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Footprint prediction of scalar fluxes from analytical solutions of the diffusion equation

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Abstract

The use of analytical solutions of the diffusion equation for ‘footprint prediction’ is explored. Quantitative information about the ‘footprint’, i.e., the upwind area most likely to affect a downwind flux measurement at a given height z, is essential when flux measurements from different platforms, particularly airborne ones, are compared. Analytical predictions are evaluated against numerical Lagrangian trajectory simulations which are detailed in a companion paper (Leclerc and Thurtell, 1990). For neutral stability, the structurally simple solutions proposed by Gash (1986) are shown to be capable of satisfactory approximation to numerical simulations over a wide range of heights, zero displacements and roughness lengths. Until more sophisticated practical solutions become available, it is suggested that apparent limitations in the validity of some assumptions underlying the Gash solutions for the case of very large surface roughness (forests) and tentative application of the solutions to cases of small thermal instability be dealt with by semi-empirical adjustment of the ratio of horizontal wind to friction velocity. An upper limit of validity of these solutions for z has yet to be established.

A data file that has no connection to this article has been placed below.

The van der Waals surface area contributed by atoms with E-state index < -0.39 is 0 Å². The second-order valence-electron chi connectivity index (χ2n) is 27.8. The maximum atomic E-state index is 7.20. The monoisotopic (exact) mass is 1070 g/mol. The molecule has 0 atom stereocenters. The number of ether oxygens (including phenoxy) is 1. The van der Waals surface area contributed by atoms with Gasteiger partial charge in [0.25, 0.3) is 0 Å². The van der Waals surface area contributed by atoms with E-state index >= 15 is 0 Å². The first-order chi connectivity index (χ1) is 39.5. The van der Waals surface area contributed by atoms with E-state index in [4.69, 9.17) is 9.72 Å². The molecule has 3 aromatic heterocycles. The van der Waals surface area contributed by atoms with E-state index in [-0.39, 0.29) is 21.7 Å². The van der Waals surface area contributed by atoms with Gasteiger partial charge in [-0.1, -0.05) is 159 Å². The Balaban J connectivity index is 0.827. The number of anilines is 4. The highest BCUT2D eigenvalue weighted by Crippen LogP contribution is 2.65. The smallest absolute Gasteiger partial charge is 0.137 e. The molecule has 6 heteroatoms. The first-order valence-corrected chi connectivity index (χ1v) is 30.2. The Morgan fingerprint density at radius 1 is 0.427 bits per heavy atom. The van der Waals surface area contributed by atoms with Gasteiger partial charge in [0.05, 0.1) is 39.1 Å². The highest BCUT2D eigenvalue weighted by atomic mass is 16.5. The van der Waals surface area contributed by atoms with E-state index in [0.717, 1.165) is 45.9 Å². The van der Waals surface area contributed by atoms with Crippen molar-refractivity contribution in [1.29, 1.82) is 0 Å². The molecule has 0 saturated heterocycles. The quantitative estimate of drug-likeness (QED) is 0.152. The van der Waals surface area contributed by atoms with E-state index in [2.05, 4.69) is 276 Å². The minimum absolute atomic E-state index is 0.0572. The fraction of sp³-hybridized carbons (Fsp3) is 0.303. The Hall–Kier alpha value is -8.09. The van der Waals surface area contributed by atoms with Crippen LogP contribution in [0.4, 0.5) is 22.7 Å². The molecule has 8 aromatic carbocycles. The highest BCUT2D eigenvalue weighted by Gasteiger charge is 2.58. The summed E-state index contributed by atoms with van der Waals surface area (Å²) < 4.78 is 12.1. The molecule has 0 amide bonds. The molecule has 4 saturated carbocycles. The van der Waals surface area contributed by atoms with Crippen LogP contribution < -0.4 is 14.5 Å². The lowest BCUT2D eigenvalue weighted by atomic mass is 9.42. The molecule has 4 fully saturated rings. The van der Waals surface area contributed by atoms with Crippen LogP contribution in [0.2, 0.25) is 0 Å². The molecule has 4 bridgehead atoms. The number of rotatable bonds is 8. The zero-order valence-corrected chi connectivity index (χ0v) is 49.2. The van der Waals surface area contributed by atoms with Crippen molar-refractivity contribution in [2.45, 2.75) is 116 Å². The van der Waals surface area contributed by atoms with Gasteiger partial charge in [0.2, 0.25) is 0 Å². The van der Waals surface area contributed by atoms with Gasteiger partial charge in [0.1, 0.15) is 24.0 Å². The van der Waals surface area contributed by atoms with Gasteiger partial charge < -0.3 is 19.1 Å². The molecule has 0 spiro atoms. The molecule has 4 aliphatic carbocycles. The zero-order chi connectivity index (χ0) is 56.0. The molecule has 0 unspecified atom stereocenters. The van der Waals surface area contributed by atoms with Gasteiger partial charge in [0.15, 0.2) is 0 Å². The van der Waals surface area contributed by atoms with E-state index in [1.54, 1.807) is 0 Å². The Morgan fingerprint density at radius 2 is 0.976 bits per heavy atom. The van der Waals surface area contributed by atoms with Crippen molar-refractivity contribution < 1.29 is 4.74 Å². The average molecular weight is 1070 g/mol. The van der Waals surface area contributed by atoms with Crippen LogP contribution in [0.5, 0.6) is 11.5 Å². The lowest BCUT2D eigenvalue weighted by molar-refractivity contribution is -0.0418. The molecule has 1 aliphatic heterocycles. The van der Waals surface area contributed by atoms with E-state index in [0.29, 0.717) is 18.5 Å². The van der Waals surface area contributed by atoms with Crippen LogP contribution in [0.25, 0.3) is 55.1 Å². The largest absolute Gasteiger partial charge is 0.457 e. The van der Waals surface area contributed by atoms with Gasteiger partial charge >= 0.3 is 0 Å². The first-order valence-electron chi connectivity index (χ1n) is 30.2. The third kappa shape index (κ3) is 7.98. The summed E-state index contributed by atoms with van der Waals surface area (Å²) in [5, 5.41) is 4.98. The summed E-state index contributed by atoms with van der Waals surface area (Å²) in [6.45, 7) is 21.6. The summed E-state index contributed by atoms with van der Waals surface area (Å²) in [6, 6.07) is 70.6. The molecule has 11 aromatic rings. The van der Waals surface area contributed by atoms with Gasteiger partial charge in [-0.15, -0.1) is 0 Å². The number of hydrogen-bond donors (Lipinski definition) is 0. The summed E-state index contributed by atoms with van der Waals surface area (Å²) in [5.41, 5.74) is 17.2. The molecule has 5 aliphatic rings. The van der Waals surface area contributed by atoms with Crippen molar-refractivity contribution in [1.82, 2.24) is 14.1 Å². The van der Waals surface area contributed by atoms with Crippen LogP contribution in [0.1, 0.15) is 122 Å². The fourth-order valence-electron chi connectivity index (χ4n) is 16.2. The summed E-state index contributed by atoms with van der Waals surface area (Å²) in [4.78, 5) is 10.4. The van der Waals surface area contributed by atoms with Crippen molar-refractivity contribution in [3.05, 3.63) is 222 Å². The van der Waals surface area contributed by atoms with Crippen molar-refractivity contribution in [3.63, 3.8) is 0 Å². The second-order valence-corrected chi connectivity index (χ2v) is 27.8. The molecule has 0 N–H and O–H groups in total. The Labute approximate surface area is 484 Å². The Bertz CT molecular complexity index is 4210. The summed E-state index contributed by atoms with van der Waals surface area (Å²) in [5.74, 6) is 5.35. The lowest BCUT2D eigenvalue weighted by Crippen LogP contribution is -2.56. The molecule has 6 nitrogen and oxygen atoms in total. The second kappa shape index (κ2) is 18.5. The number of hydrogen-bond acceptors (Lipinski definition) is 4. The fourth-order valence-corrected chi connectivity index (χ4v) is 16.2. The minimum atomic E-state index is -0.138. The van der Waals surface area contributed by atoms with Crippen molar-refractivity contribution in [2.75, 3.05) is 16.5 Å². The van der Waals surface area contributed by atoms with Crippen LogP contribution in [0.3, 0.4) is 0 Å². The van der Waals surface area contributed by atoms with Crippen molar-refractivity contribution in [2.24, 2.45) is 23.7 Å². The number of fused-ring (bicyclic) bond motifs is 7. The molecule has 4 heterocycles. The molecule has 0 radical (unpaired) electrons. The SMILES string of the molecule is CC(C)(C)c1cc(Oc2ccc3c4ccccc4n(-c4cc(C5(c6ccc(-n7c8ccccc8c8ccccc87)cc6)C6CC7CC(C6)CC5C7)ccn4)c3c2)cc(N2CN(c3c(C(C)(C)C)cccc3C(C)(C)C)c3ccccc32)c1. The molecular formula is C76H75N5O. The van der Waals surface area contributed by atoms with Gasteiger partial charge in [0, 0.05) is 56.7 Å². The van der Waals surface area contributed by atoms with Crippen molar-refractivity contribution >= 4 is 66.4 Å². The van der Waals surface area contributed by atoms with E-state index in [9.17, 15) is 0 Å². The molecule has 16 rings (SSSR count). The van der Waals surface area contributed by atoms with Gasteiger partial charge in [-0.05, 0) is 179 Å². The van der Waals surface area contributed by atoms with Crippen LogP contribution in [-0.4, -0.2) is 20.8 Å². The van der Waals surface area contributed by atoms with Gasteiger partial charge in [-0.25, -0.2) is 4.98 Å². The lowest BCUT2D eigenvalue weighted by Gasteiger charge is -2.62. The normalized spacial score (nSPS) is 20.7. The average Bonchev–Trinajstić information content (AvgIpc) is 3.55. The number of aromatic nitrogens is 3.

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Schuepp, P.H., Leclerc, M.Y., MacPherson, J.I. et al. Footprint prediction of scalar fluxes from analytical solutions of the diffusion equation. Boundary-Layer Meteorol 50, 355–373 (1990). https://doi.org/10.1007/BF00120530

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